After completing my last practical placement, the process of finding a physiotherapy job was the first step towards taking my student cap off and adopting a therapist mindset. I had a strong draw towards private practice and the thought of finally getting to use what I learned in the real world with very real consequences had me both excited and nervous.
In school we absorbed so much information as facts and then grouped these facts to store them as knowledge. These facts gave us certainties about the world and knowledge gave us the confidence to navigate the process of treating a patient. I knew that for a certain injury, I could apply a certain treatment, over a certain time frame and achieve a certain outcome. So as a fresh therapist I went out to heal the world and apply all the knowledge I had to positively impact patients. A patient would walk in with an injury I had seen in a book and I would apply the knowledge and techniques at my disposal and hope for a desired outcome. Sometimes it would work and sometimes it would fail miserably. This rattled me and drove me to question the validity of what I knew. I was missing something. How could I have been so unprepared for this?
The reality was that I was as prepared as I could be for this. It is impossible to be taught and experience enough in school to become a great therapist. At best, you come out as a competent and safe therapist. How could I change this?
The lightbulb moment for me came while shadowing some very experienced therapists. They had similar knowledge but they had a vastly different way of applying it and applying it differently to each patient. I desired to learn this elusive method. What I quickly learned was that patients are very unique in their individuality and the same approach did not always yield the same result. That is when it became evident that working with humans is an art. It is through experience we gain the wisdom to artfully apply the knowledge we have to impact patients. Wisdom can be acquired with time, mentoring or taking courses. The latter two options are the routes I took to boost my experience as I felt I could achieve this goal within a fraction of the time it would take with direct patient interactions alone. I spent countless hours and thousands of dollars on courses in pursuit of wisdom beyond my years.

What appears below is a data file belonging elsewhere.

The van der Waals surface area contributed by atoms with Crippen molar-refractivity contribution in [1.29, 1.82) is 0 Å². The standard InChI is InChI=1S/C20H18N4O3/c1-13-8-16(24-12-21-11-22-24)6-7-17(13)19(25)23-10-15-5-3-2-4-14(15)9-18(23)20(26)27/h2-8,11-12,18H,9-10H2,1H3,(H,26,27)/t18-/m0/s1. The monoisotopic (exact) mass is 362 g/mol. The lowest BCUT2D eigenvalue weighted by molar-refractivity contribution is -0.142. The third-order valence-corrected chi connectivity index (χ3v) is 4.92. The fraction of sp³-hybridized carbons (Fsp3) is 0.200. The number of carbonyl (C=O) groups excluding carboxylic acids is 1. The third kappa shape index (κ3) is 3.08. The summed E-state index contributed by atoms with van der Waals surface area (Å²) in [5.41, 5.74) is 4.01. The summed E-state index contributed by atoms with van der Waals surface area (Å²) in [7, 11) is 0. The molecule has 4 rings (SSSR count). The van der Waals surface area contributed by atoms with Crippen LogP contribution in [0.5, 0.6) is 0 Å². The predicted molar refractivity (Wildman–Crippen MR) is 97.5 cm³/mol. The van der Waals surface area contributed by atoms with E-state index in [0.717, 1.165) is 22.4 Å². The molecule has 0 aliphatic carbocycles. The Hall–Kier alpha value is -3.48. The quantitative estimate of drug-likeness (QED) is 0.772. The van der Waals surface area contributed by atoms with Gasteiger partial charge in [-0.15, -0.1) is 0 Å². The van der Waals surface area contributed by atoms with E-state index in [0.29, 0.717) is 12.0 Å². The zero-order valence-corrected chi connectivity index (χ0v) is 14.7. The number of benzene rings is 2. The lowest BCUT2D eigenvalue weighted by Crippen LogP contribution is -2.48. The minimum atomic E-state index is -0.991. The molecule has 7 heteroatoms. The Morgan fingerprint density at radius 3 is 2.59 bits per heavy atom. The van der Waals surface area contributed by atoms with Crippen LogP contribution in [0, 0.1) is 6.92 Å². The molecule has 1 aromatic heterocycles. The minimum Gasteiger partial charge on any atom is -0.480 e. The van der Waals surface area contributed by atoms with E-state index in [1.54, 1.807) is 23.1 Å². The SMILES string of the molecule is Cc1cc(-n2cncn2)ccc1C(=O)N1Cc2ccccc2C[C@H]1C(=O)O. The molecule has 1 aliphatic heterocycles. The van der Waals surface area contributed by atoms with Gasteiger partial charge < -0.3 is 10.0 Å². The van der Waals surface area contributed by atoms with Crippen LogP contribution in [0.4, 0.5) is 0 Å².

Fast forward to the present and now it has been a few years since I was a student. Through reflection I can easily identify the things I wish I knew as a new graduate. Wishing I had these pearls of wisdom from the start is what draws me to mentoring students. My experience as a new graduate, growing therapist, preceptor and now as a clinic director I can see a need for clinics to provide an environment that nurtures students to bridge the gap between “student therapist” to “therapist”. Too often new graduates are thrown into a work environment with the notion of “You’ll get by with what you have” and “You’ll learn as you go”. This seems terribly inefficient and as an experienced therapist I feel inclined to ensure that new graduates entering into our clinics are well equipped with the essential tools and frameworks to hit the ground running.
When hiring a new graduate, it is based mainly on personality. Skills can be taught, but not personality. New graduates and students entering a busy private practice setting can often feel intimidated and get overwhelmed. Senior therapists are in a position to share tools that we take for granted but can greatly change the therapy game for student or new graduates.
New therapists are integral to the health of our industry and helping future generations be the best version of themselves brightens the future of our profession. So if you ever had someone help you to elevate your game, let’s pay it forward.